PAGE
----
Vehicles are equipped with at least one differential and some also have a transfer case. Each need to work efficiently in order transfer torque from the transmission to the wheels. A four-wheel drive (4WD) and an all-wheel drive (AWD) vehicle, however, needs a transfer case in addition to differentials on each axle. While both operate similarly, there is a difference between transfer case and differential. We’ll explain what the transfer case is and differentials and how to identify a bad transfer case and bad differential symptoms.
What Is a Differential?
As part of the front and/or rear axle assembly, the differential is designed to drive wheels while allowing them to rotate at different speeds when turning by providing proportional RPMs between the left and right wheels. The power from both the engine and transmission is directed through the differential and out to the wheels.
What Is A Transfer Case?
The transfer case is located between the transmission and front and rear differentials via the driveshafts, creating a two-wheel drive (2WD) or four-wheel drive vehicle. On a four-wheel or all-wheel drive (AWD) vehicle, it directs power to two or four wheels. When the transfer case engages the front shaft, which feeds power to the front wheels, the vehicle then becomes a four-wheel drive. All-wheel drive vehicles receive power through the transfer case at all times. Each vehicle has a different setup. Pick-up trucks have two-wheel and four-wheel drive options, some crossovers have an option of all-wheel or two-wheel driver, while some SUVs have an option of all-wheel drive. Performance vehicles also are available in 2-wheel or all-wheel drives. Four-wheel and all-wheel drive options offer better traction and maneuverability for steep roads, mountainous terrain, and slick roads from inclement weather.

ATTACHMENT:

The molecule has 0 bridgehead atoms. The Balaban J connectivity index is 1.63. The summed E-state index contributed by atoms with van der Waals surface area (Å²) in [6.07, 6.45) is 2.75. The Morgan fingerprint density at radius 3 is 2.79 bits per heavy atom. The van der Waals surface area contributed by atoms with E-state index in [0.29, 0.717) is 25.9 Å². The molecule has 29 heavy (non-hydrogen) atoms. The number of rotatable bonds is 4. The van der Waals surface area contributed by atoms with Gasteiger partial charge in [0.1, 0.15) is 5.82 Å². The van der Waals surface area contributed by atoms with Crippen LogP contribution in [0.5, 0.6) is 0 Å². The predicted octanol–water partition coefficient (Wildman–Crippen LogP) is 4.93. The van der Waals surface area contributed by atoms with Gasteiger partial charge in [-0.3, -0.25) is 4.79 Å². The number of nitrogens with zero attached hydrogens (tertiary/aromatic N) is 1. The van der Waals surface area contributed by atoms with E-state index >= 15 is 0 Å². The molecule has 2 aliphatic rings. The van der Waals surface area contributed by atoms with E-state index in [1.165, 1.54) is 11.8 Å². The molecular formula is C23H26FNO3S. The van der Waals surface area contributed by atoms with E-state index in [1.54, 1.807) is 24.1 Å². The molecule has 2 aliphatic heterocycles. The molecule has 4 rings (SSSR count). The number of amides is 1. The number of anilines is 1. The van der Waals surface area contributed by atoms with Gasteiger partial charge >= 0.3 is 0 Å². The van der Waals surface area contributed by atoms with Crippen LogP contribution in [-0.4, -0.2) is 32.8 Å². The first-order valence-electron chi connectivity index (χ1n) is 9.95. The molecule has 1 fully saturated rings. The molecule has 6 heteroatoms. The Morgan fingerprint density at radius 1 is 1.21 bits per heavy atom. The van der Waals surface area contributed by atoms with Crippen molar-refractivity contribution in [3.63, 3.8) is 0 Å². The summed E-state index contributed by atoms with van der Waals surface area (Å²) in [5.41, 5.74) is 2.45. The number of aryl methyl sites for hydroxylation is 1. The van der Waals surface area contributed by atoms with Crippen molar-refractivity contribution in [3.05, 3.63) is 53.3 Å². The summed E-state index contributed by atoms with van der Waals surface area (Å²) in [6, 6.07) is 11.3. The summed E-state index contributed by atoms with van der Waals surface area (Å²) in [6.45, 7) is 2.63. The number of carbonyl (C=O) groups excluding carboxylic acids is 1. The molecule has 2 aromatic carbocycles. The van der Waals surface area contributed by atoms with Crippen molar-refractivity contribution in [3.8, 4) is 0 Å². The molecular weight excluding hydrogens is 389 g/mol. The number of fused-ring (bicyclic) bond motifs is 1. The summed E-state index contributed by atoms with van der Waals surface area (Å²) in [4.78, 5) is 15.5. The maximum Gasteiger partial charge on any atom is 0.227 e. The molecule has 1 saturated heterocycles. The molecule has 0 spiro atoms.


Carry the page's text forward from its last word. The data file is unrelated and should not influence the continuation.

What Is the Purpose of a Transfer Case?
Vehicles equipped with a transfer case (4WD & AWD) fare better on slippery surfaces, giving them the ability to accelerate more efficiently. When purchasing a vehicle, it’s important to ask yourself if you’ll be traveling with your vehicle on snowy, wet, sandy, or rocky roads. If so, considering a vehicle with four-wheel or all-wheel drives may be right for you. Four-wheel drive and all-wheel drive vehicles are ideal for off-roading and the needed traction with adverse weather conditions.
Maintaining the Differential & Transfer Case
Transaxle oils, differential fluid, and gear oils should be changed between 30,000 – 60,000 miles by a certified technician. Clean, fresh oil provides better protection of the differential and well-lubricated parts, as with any component on the vehicle, ensure the best performance. Transfer case fluid should be replaced every 30,000 miles to remove any debris or contaminants and to better lubricate components. This is highly recommended for trucks that tow loads and utilize four-wheel drive frequently.
Symptoms of Trouble in the Differential
Front and rear differential problem symptoms can vary and need to be inspected by a technician immediately. If your vehicle experiences any of the following, it’s time to seek out a professional:
- Whirring or whining noises when decelerating.
- A howl or whine during acceleration over high or low speeds.
- Rumbling or whirring at speeds over 20 miles per hour, but changes while turning.
- Frequent clunking sound every few feet or when starting to move.
- Vibration that increases with speed.
Your transfer case will need to be inspected as well if you’re unable to or have trouble switching from two-wheel drive to four-wheel drive or the vehicle shudders when turning.
Neglecting any maintenance service on your vehicle is unwise in any situation. Spent differential fluid, after time, becomes dirty and contaminated. Continuing to drive with unclean fluid is risky as it may result in undue wear on components leading to permanent damage. Avoiding maintenance on the transfer case may impair the vehicle’s ability to convert to four-wheel drive. Drivers should take extreme caution if they are experiencing trouble with the transfer case and avoid rough or slippery terrains.
Since vehicles cannot function without the differential, it’s important to have your car, truck, or SUV inspected and have the differential fluid changed as recommended by the manufacturer. Regular maintenance on your vehicle ensures a longer life for your car and a better performance. To discuss your vehicle’s maintenance schedule, contact a friendly Sun Devil Auto Service Consultant today. We’re happy to answer your questions and develop a cost-effective way for you to maintain your vehicle bumper to bumper.